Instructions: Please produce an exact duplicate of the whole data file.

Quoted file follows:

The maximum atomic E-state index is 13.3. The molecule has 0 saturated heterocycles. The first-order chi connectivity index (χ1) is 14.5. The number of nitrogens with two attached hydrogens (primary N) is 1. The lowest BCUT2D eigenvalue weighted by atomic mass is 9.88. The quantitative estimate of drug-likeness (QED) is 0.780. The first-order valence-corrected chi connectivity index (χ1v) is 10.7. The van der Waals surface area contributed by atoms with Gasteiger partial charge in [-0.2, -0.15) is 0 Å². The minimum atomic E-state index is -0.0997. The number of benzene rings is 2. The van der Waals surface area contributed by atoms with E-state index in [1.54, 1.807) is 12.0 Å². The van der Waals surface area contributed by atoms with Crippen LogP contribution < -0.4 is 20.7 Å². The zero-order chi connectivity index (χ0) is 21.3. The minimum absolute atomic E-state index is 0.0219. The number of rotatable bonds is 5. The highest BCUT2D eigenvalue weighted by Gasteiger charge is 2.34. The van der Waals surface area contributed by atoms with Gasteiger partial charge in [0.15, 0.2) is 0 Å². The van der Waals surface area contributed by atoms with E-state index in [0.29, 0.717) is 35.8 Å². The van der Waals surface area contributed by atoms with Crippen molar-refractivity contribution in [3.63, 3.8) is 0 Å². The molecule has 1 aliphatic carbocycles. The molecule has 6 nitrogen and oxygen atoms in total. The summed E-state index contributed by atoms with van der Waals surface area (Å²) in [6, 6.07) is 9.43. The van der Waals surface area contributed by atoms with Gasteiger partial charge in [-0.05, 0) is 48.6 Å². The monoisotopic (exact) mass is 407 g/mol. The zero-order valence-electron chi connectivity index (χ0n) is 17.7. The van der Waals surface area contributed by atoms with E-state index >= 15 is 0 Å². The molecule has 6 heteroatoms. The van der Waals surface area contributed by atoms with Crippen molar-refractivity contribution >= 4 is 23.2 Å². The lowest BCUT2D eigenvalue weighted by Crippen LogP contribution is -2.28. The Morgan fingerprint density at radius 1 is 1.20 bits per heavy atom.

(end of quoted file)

The maximum atomic E-state index is 13.3. The molecule has 0 saturated heterocycles. The first-order chi connectivity index (χ1) is 14.5. The number of nitrogens with two attached hydrogens (primary N) is 1. The lowest BCUT2D eigenvalue weighted by atomic mass is 9.88. The quantitative estimate of drug-likeness (QED) is 0.780. The first-order valence-corrected chi connectivity index (χ1v) is 10.7. The van der Waals surface area contributed by atoms with Gasteiger partial charge in [-0.2, -0.15) is 0 Å². The minimum atomic E-state index is -0.0997. The number of benzene rings is 2. The van der Waals surface area contributed by atoms with E-state index in [1.54, 1.807) is 12.0 Å². The van der Waals surface area contributed by atoms with Crippen LogP contribution < -0.4 is 20.7 Å². The zero-order chi connectivity index (χ0) is 21.3. The minimum absolute atomic E-state index is 0.0219. The number of rotatable bonds is 5. The highest BCUT2D eigenvalue weighted by Gasteiger charge is 2.34. The van der Waals surface area contributed by atoms with Gasteiger partial charge in [0.15, 0.2) is 0 Å². The van der Waals surface area contributed by atoms with E-state index in [0.29, 0.717) is 35.8 Å². The van der Waals surface area contributed by atoms with Crippen molar-refractivity contribution in [3.63, 3.8) is 0 Å². The molecule has 1 aliphatic carbocycles. The molecule has 6 nitrogen and oxygen atoms in total. The summed E-state index contributed by atoms with van der Waals surface area (Å²) in [6, 6.07) is 9.43. The van der Waals surface area contributed by atoms with Gasteiger partial charge in [-0.05, 0) is 48.6 Å². The monoisotopic (exact) mass is 407 g/mol. The zero-order valence-electron chi connectivity index (χ0n) is 17.7. The van der Waals surface area contributed by atoms with E-state index >= 15 is 0 Å². The molecule has 6 heteroatoms. The van der Waals surface area contributed by atoms with Crippen molar-refractivity contribution >= 4 is 23.2 Å². The lowest BCUT2D eigenvalue weighted by Crippen LogP contribution is -2.28. The Morgan fingerprint density at radius 1 is 1.20 bits per heavy atom.